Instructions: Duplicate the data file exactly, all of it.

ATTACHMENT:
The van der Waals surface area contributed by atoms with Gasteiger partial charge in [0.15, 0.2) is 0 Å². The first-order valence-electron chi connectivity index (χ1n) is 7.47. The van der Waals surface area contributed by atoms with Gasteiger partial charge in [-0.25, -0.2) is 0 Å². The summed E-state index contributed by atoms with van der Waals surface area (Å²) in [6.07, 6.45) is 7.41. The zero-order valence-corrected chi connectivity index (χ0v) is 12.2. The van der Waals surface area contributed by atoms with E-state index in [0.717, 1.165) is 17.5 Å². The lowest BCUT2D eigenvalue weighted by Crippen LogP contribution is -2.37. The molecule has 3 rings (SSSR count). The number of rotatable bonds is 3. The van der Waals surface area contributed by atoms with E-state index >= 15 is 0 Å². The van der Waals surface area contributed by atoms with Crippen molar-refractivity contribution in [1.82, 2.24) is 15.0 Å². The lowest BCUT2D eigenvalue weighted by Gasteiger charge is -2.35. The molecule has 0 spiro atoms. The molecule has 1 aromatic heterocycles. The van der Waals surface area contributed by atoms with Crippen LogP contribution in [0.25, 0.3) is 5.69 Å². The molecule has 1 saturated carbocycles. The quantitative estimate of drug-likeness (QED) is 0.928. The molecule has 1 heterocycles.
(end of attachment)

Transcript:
The van der Waals surface area contributed by atoms with Gasteiger partial charge in [0.15, 0.2) is 0 Å². The first-order valence-electron chi connectivity index (χ1n) is 7.47. The van der Waals surface area contributed by atoms with Gasteiger partial charge in [-0.25, -0.2) is 0 Å². The summed E-state index contributed by atoms with van der Waals surface area (Å²) in [6.07, 6.45) is 7.41. The zero-order valence-corrected chi connectivity index (χ0v) is 12.2. The van der Waals surface area contributed by atoms with E-state index in [0.717, 1.165) is 17.5 Å². The lowest BCUT2D eigenvalue weighted by Crippen LogP contribution is -2.37. The molecule has 3 rings (SSSR count). The number of rotatable bonds is 3. The van der Waals surface area contributed by atoms with E-state index >= 15 is 0 Å². The van der Waals surface area contributed by atoms with Crippen molar-refractivity contribution in [1.82, 2.24) is 15.0 Å². The lowest BCUT2D eigenvalue weighted by Gasteiger charge is -2.35. The molecule has 0 spiro atoms. The molecule has 1 aromatic heterocycles. The van der Waals surface area contributed by atoms with Crippen LogP contribution in [0.25, 0.3) is 5.69 Å². The molecule has 1 saturated carbocycles. The quantitative estimate of drug-likeness (QED) is 0.928. The molecule has 1 heterocycles.